It must be a pretty strange experience to be Gwyneth Paltrow.
This is the woman who believes that shampoo causes cancer in babies, along with your underwire, that sunscreen is bad for you, that detox cleanses are necessary for survival and that vaginas should be regularly ‘steam cleaned’ to regulate female hormones.
Oh, and she thinks you should be using organic beauty products that have been prayed on and chanted to in order to induce them with positive energy.
Goop calls this ‘intention’ the ‘new secret beauty formula’, and interviewed three luxury organic beauty companies who practice it, including one Australian label called Sodashi. Goop admits, the idea seems “beyond out-there” which, for a company that has in the past has recommended bee venom acupuncture, is really out there. Basically, this ‘new trend’ involves the beauty products being infused with the sought after vibes through a process of chanting, blessing, and music.
One company, De Mamiel claim that their oils and creams are showered with “extensive prayer, meditation and music” before they make their way onto shelves. However, in a strange twist, the brands owner admits she rarely talks about the process because “people think ti’s hippie hoo-ha”.
But she claims that people can “feel something” when they try the product, making them curious as to the intricate process of chanting on inanimate beauty creams.
If you think it couldn’t get more ridiculous, then just wait until you hear about what happens at Australian label Sodashi. The company’s “meticulously crafted” products play a central role in the afternoon meditation sessions undertaken by Sodashi employees. Founder Megan Larsen says that an Ayurvedic rain melody is also played in the lab to “cleanse the space” where the products are made. She said: “We want to ensure that the energy going into making the product is the best it can be”.
That’s not even the worst of it. The third company, Ila, manage to step just a bit further off the reservation with the comment from their founder and chairman, Denise Leicester. She claims that the skin is “an organ that is deeply emotional and subtly connected to our heart energy” particularly if you’re a lady. That’s the reasoning behind the company using healing chants to bless their range of salts, oils and scrubs. Don’t worry, if you want to bless them again at home you can get the chants on CD from them too.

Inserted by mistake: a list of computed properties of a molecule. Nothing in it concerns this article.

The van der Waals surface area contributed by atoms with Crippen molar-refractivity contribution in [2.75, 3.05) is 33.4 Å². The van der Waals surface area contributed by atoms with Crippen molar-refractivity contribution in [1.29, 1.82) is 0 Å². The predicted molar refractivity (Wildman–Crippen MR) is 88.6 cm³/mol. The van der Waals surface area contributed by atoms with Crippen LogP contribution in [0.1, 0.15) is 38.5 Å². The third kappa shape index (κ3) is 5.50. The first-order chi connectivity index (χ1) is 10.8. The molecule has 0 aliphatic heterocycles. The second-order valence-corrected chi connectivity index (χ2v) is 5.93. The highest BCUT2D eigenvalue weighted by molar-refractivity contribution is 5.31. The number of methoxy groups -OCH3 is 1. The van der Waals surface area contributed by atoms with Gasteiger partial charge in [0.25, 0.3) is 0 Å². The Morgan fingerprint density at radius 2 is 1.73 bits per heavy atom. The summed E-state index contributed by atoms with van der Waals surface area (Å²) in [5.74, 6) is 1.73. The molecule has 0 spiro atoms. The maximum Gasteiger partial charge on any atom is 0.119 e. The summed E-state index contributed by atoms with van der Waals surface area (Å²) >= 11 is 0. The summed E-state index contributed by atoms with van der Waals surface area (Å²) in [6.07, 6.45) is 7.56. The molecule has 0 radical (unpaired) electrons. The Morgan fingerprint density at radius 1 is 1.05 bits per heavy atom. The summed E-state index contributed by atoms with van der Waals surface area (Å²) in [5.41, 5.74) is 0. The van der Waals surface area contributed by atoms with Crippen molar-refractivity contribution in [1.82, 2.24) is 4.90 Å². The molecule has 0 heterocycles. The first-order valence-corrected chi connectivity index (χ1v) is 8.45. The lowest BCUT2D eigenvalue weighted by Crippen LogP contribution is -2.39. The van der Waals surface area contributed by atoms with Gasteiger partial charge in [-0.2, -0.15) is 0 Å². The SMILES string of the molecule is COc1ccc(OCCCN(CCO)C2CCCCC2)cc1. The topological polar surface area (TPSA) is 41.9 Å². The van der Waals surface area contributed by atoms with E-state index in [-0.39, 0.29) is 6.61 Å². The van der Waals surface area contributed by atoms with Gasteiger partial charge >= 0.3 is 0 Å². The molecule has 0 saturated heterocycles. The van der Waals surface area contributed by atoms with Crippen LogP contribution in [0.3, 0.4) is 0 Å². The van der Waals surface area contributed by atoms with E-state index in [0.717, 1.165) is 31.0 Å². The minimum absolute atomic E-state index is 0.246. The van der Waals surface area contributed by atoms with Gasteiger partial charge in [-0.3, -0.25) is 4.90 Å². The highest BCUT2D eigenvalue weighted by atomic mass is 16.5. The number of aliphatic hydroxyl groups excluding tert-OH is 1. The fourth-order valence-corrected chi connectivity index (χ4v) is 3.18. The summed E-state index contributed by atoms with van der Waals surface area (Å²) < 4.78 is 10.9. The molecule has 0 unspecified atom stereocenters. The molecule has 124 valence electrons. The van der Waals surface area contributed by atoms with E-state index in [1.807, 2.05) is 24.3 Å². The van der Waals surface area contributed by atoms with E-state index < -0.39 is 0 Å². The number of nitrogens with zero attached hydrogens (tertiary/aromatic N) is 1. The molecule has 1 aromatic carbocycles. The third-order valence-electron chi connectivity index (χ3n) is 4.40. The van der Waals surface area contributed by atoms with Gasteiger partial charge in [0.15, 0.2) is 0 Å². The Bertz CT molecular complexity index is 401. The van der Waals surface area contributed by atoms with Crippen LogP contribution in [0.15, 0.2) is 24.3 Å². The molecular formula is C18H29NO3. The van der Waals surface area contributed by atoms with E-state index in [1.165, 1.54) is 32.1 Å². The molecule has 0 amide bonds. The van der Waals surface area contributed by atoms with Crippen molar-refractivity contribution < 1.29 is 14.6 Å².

“What we put on our skin can nourish and nurture our emotional happiness as well as nourishing the physical skin,” Leicester said.
Thank god, because we were so worried about our inner sense of beauty when we purchased these ludicrously overpriced beauty products!
Interestingly, all three companies put a lot of stock into their ‘intention’ practices, saying that the results that customers see depend “to a significant degree” on the intentions that have been infused in the product.
So you’re saying that the products themselves are actually not worth it? Because let us tell you if we wanted a healing chant, we wouldn’t be getting it in a bottle!
Goop explains the entire process in their article, which frankly we skimmed in fits of giggles wondering who in the hell is being sold on the ‘intention’ concept. But Goop closes it out in a predictably pretentious, we-are-the-1% way with their conclusion claiming that the product may not “instantly spiritual-ize[s] you” (is that even a word?) but that your body, and your skin can feel the “care invested in it and, ever so subtly, responds”.